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Post-Election Analysis Students Who Didn’t Vote Deserve Whatever They Get

Eric J. Plosky

Well, Election Day has come and gone. And by the best available estimates, only a few hundred students voted in Cambridge and Boston.

To them: You should be proud. You exercised your constitutional rights; you made your own personal statement. Your influence on community affairs and local politics, if not outright apparent, is at least present to some extent, and you have identified yourself as an active constituent to those who control legislation and policy.

To those who voted in other elections via absentee ballot: You, too, have your civic dignity intact. Although by voting elsewhere you subordinated your involvement in and around Boston and Cambridge, deciding where to participate is a personal matter. As long as you vote somewhere, you should still be respected as a citizen.

However, those of you who did not vote anywhere are worthy only of the severest vilification.

Obviously, I am not referring to those too young to register to vote, or to those, perhaps non-citizens, who are ineligible.

I mean you who were too lazy, too oblivious, or too ignorant to register to vote. You who didn’t care enough to spend two minutes casting a ballot. You who actively “didn’t care,” who deliberately withheld your vote in seeming protest.

You deserve whatever you get.

There is no defense for not voting. “But I’m not interested in Boston or Cambridge politics,” you might claim. Fine; vote as an absentee in your hometown election. “But I’m not interested in my hometown election.” Fine; you’re a non-citizen. Those of us who are interested will forever ignore you.

We’ll ignore you because we can, because the pleading of non-constituents, when such people have occasion to complain, is meaningless to leaders, who listen, rightly, only to voters. Don’t look for Boston or Cambridge to be responsive to students when students register merely as inert (if sometimes noisy) matter on politicians’ radar screens.

Last week’s fraternity troubles were caused largely by the Boston Licensing Board, a city government agency. Many more students were ready to whine about the board’s actions against PKS and SAE than were prepared to go to the polls to make city officials sit up and take notice of student concerns. Those who complained without casting ballots, those with lots of bark but no bite whatsoever, should be condemned.

Certainly, voting isn’t the only way to make a difference. The organizers of Saturday’s rally, for instance, deserve accolades for somehow pulling off that impressive event. Even the local media paused in their MIT-directed vitriol to recognize the spectacle.

But the pause was only temporary, because the hundreds of ralliers on Saturday failed to show up at the polls on Tuesday. When students fail to exercise their political power, when apathy rules in place of what could be unbelievable voting strength, even newsworthy student protests aren’t enough to dissuade the Globe from calling for the indiscriminate decertification of all MIT fraternities.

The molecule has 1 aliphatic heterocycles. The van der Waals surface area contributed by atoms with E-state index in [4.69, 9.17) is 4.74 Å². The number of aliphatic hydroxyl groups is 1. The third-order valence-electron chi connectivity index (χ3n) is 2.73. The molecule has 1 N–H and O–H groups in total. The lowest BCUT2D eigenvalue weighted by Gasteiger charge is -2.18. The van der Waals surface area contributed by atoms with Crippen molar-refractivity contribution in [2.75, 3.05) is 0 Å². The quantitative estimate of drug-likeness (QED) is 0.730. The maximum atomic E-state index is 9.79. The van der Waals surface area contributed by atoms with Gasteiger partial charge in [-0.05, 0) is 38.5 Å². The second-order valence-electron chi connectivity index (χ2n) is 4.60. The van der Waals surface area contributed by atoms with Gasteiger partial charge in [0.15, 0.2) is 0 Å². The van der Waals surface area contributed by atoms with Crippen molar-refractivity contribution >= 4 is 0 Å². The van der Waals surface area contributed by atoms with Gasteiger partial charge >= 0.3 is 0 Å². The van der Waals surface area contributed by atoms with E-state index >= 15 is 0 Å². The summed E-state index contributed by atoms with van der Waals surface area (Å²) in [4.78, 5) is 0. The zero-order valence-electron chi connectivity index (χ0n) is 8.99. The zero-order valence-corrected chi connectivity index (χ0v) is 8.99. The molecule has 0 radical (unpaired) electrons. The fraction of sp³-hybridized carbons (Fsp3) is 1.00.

The media would certainly change its tune if students banded together as a voting bloc and took control of city council and mayoral elections.

As it is, there is no voice in local government representing student interests, no one to angrily refute the outrageous claims made by the Globe, among others, that students are rambunctious, out-of-control louts.

Sure, students argue. But why should anyone pay any attention? Students, by and large, aren’t respectable adult citizens, members of the community -- they don’t vote.

Granted, many MIT students give back to the local community through a variety of considerable public-service tasks. In Cambridge and Boston, students volunteer to teach, to tutor, to fund-raise for charity, to serve in clinics, shelters and hospitals.

It is confusing that such dedicated people are for the most part unwilling to contribute to the political dialogue. Are students averse to a Globe headline that reads “MIT Students Mobilize; Elect Boston, Cambridge City Councilors”?

I have written in the past that local government is important -- more so, in fact, than whatever goes on in Washington. But most students apparently disagree.

You have the right to disagree. But if you didn’t vote, you don’t have the right to complain when something irks you. You don’t have the right to challenge political leaders when they walk all over you. If you’re silent at the polls, silent will you ever be.

If ours is to be a generation of non-voters, we had better get ready to submit to the whims of the vocal, the peccadilloes of those who are clever enough to court the active vote. More to the point, those among us who can’t bring themselves to demand a seat at the political table will quickly find themselves reduced to dealing with whatever scraps those in control deign to throw.